Pubdate: Sun, 29 Jun 2014
Source: Albuquerque Journal (NM)
Copyright: 2014 Albuquerque Journal
Author: Michael Coleman
Page: B2


If you think local police look increasingly like soldiers armed for 
battle instead of civil servants responsible for protecting you, it's 
not your imagination.

As noted in the Journal's recent three-part series analyzing "mission 
creep" at the U.S. Department of Homeland Security, the federal 
government funnels millions of tax dollars to local police 
departments in the form of grants used to purchase high-powered 
paramilitary style weapons and other gear.

Law enforcement agencies across the country are also tapping into a 
military surplus program to acquire Mine-Resistant Ambush Protected 
vehicles, or MRAPs, that were used in Iraq and Afghanistan.

Interestingly - some would say disturbingly - New Mexico police 
departments, which represent one of the least populous states in the 
nation, have acquired more of these fearsome-looking armored vehicles 
than any other state in the nation, according to analysis by the New 
York Times.

In an article published this month, the Times found that there are at 
least 42 MRAPs now stationed at New Mexico law enforcement agencies.

Texas - with 37 - had the second-largest number. The article explains 
that the military transfer program was created in the early 1990s, 
when violent crime was skyrocketing in American cities and police 
believed they were "outgunned by drug gangs."

"Today, crime has fallen to its lowest levels in a generation, the 
wars have wound down, and despite current fears, the number of 
domestic terrorist attacks has declined sharply from the 1960s and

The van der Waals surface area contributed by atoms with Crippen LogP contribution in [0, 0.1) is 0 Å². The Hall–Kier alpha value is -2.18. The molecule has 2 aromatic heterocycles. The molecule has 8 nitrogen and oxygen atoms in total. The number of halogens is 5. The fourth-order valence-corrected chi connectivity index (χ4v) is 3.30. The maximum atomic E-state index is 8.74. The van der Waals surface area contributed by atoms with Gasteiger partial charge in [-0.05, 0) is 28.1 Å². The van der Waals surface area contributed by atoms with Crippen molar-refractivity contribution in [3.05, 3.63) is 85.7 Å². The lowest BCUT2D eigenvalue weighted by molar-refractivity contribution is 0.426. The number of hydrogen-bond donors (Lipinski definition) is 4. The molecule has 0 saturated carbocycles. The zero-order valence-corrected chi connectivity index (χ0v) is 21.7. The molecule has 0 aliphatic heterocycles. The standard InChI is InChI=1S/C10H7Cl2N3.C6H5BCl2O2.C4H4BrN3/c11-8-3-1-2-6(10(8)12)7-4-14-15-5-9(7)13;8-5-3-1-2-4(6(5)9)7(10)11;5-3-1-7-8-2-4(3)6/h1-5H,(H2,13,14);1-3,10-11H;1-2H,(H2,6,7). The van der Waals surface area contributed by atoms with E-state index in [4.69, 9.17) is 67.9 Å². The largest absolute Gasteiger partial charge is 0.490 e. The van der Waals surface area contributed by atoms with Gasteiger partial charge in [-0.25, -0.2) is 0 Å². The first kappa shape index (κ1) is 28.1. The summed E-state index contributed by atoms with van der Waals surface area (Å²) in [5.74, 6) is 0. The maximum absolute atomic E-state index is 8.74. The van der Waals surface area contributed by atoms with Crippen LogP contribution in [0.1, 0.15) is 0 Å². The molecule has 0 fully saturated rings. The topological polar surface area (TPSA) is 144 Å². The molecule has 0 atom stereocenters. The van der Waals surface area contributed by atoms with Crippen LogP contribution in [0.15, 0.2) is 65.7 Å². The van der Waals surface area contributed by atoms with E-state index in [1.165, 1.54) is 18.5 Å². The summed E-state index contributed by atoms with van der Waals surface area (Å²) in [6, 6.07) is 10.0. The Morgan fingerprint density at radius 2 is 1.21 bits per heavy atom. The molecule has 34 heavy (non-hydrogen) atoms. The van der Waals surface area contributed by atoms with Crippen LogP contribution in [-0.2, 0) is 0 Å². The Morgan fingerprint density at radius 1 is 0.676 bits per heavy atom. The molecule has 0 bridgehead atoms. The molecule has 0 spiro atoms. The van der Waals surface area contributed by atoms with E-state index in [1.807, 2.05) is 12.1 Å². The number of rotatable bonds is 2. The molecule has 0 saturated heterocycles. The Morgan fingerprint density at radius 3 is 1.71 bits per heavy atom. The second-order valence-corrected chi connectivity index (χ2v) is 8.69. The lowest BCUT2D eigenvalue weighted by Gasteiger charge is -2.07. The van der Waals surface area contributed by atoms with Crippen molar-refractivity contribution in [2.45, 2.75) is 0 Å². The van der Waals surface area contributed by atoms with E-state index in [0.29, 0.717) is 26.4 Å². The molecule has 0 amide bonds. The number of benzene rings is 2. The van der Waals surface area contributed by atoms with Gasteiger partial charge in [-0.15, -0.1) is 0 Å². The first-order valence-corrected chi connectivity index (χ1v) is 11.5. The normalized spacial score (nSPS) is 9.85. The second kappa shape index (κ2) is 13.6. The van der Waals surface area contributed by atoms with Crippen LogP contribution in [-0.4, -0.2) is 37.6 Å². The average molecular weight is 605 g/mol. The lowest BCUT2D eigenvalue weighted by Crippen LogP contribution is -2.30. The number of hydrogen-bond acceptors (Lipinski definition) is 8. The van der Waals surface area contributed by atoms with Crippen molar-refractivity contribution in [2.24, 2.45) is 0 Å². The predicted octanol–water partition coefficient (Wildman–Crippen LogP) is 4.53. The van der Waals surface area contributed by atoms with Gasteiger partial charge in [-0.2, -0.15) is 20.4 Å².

1970s," the article said. "Police departments, though, are adding 
more firepower and military gear than ever."

The Indianapolis Star newspaper this month quoted Pulaski County 
Sheriff Michael Gayer explaining in stark, frightening detail the 
mindset behind his department's decision to acquire an MRAP.

"The United States of America has become a war zone," Gayer said. 
"There's violence in the workplace, there's violence in schools and 
there's violence in the streets. You are seeing police departments 
going to a semimilitary format because of the threats we have to 
counteract. If driving a military vehicle is going to protect 
officers, then that's what I'm going to do."

No law-abiding citizen wants police officers to be gunned down - and 
MRAPs can help prevent fatalities at the scene of a mass shooting - 
but seriously, Sheriff Gayer? America has become a war zone?

Albuquerque and Washington, D.C., both have high crime rates compared 
to national averages. I spend a lot of time in the urban core of both 
cities and at no time do I feel like I'm in Fallujah or Kandahar.

I can't imagine Pulaski County, Indiana - population 13,402 - 
resembles a "war zone."

The sheriff's incendiary rhetoric fuels an "us-against-them" 
perception amongst the very people the cops are supposed to protect. 
Tragically, nowhere is that perception more evident than in the 
beautiful high desert city of Albuquerque, where police have killed 
26 people in the past four years.

Last week, the American Civil Liberties Union released a report 
titled "War Comes Home: The Excessive Militarization of American 
Policing." It's a sobering analysis (read it at of the 
increasingly violent and invasive techniques police are using, 
especially in the war on drugs.

The ACLU report calls for the federal government to rein in the 
incentives for police to militarize. The ACLU also asks that local, 
state and federal governments track the use of SWAT raids, and the 
guns, tanks and other military equipment that end up in police hands.

The Journal series found accounting for federal money spent on 
homeland security in New Mexico to be seriously lacking.

"Neighborhoods are not war zones, and our police officers should not 
be treating us like wartime enemies," the ACLU report says. "However, 
the ACLU encountered this type of story over and over when studying 
the militarization of state and local law enforcement agencies." 
Obviously, New Mexico is not exempt. "The national trend of police 
militarization is clearly felt here in New Mexico," said Peter 
Simonson, executive director of ACLU of New Mexico. "We have towns 
like Farmington operating armored vehicles and the Albuquerque Police 
Department shooting civilians at alarming rates.

"This military mindset, coupled with assault-style tactics and 
weapons, positions the public as the enemy, rather than human beings 
they have sworn to serve and protect."
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MAP posted-by: Jay Bergstrom